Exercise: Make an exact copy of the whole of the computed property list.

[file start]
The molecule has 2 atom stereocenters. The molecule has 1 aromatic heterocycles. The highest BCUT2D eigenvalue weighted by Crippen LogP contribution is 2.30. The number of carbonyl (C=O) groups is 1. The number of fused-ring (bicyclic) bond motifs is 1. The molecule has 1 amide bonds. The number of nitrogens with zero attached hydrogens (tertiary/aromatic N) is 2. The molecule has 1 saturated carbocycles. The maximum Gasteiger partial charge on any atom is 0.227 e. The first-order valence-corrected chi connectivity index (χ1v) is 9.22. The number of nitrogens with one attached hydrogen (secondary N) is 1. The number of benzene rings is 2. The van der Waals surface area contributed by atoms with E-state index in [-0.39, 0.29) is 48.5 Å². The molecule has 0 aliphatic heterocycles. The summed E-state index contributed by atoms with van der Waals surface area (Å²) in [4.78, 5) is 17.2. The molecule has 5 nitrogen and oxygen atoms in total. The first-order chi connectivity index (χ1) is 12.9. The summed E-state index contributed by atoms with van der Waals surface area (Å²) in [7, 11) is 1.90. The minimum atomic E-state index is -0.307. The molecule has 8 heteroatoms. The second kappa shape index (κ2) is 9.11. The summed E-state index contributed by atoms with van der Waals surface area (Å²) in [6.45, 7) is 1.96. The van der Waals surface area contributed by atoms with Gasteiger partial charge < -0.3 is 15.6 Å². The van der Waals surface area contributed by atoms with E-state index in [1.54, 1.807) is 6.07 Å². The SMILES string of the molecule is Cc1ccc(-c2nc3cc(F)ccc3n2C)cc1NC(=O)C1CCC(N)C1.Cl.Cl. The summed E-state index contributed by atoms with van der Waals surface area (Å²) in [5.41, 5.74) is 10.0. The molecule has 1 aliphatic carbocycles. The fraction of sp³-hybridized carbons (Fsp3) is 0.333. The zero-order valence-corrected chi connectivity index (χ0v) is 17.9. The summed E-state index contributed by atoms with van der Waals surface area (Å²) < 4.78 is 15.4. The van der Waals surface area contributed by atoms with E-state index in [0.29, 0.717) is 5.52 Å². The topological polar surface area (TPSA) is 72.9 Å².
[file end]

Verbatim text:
The molecule has 2 atom stereocenters. The molecule has 1 aromatic heterocycles. The highest BCUT2D eigenvalue weighted by Crippen LogP contribution is 2.30. The number of carbonyl (C=O) groups is 1. The number of fused-ring (bicyclic) bond motifs is 1. The molecule has 1 amide bonds. The number of nitrogens with zero attached hydrogens (tertiary/aromatic N) is 2. The molecule has 1 saturated carbocycles. The maximum Gasteiger partial charge on any atom is 0.227 e. The first-order valence-corrected chi connectivity index (χ1v) is 9.22. The number of nitrogens with one attached hydrogen (secondary N) is 1. The number of benzene rings is 2. The van der Waals surface area contributed by atoms with E-state index in [-0.39, 0.29) is 48.5 Å². The molecule has 0 aliphatic heterocycles. The summed E-state index contributed by atoms with van der Waals surface area (Å²) in [4.78, 5) is 17.2. The molecule has 5 nitrogen and oxygen atoms in total. The first-order chi connectivity index (χ1) is 12.9. The summed E-state index contributed by atoms with van der Waals surface area (Å²) in [7, 11) is 1.90. The minimum atomic E-state index is -0.307. The molecule has 8 heteroatoms. The second kappa shape index (κ2) is 9.11. The summed E-state index contributed by atoms with van der Waals surface area (Å²) in [6.45, 7) is 1.96. The van der Waals surface area contributed by atoms with Gasteiger partial charge < -0.3 is 15.6 Å². The van der Waals surface area contributed by atoms with E-state index in [1.54, 1.807) is 6.07 Å². The SMILES string of the molecule is Cc1ccc(-c2nc3cc(F)ccc3n2C)cc1NC(=O)C1CCC(N)C1.Cl.Cl. The summed E-state index contributed by atoms with van der Waals surface area (Å²) in [5.41, 5.74) is 10.0. The molecule has 1 aliphatic carbocycles. The fraction of sp³-hybridized carbons (Fsp3) is 0.333. The zero-order valence-corrected chi connectivity index (χ0v) is 17.9. The summed E-state index contributed by atoms with van der Waals surface area (Å²) < 4.78 is 15.4. The van der Waals surface area contributed by atoms with E-state index in [0.29, 0.717) is 5.52 Å². The topological polar surface area (TPSA) is 72.9 Å².